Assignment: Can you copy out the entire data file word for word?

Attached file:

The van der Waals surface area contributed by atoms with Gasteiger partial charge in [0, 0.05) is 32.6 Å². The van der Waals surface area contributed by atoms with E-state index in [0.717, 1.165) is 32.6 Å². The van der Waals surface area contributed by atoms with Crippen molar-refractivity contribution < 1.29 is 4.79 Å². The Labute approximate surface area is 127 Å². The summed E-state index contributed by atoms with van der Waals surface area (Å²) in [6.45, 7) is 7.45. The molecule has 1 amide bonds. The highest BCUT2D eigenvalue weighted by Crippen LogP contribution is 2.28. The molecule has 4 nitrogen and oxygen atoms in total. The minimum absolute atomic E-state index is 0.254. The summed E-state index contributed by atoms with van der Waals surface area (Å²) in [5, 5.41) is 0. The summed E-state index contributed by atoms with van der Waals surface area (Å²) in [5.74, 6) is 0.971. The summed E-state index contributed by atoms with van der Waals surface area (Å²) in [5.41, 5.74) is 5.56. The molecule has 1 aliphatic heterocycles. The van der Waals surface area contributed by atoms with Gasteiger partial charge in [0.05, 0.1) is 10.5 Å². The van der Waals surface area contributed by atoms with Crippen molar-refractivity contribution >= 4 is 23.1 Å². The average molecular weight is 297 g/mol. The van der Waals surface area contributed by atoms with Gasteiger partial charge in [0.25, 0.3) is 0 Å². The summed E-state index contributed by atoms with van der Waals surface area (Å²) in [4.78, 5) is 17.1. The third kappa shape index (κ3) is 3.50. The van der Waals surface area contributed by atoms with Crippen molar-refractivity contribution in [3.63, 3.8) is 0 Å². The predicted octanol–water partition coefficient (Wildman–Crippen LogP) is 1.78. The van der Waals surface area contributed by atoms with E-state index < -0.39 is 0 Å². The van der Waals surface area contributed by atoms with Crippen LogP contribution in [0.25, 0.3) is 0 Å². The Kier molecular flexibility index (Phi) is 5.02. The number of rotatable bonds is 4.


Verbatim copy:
The van der Waals surface area contributed by atoms with Gasteiger partial charge in [0, 0.05) is 32.6 Å². The van der Waals surface area contributed by atoms with E-state index in [0.717, 1.165) is 32.6 Å². The van der Waals surface area contributed by atoms with Crippen molar-refractivity contribution < 1.29 is 4.79 Å². The Labute approximate surface area is 127 Å². The summed E-state index contributed by atoms with van der Waals surface area (Å²) in [6.45, 7) is 7.45. The molecule has 1 amide bonds. The highest BCUT2D eigenvalue weighted by Crippen LogP contribution is 2.28. The molecule has 4 nitrogen and oxygen atoms in total. The minimum absolute atomic E-state index is 0.254. The summed E-state index contributed by atoms with van der Waals surface area (Å²) in [5, 5.41) is 0. The summed E-state index contributed by atoms with van der Waals surface area (Å²) in [5.74, 6) is 0.971. The summed E-state index contributed by atoms with van der Waals surface area (Å²) in [5.41, 5.74) is 5.56. The molecule has 1 aliphatic heterocycles. The van der Waals surface area contributed by atoms with Gasteiger partial charge in [0.05, 0.1) is 10.5 Å². The van der Waals surface area contributed by atoms with Crippen molar-refractivity contribution >= 4 is 23.1 Å². The average molecular weight is 297 g/mol. The van der Waals surface area contributed by atoms with Gasteiger partial charge in [0.25, 0.3) is 0 Å². The summed E-state index contributed by atoms with van der Waals surface area (Å²) in [4.78, 5) is 17.1. The third kappa shape index (κ3) is 3.50. The van der Waals surface area contributed by atoms with Crippen molar-refractivity contribution in [3.63, 3.8) is 0 Å². The predicted octanol–water partition coefficient (Wildman–Crippen LogP) is 1.78. The van der Waals surface area contributed by atoms with E-state index < -0.39 is 0 Å². The van der Waals surface area contributed by atoms with Crippen LogP contribution in [0.25, 0.3) is 0 Å². The Kier molecular flexibility index (Phi) is 5.02. The number of rotatable bonds is 4.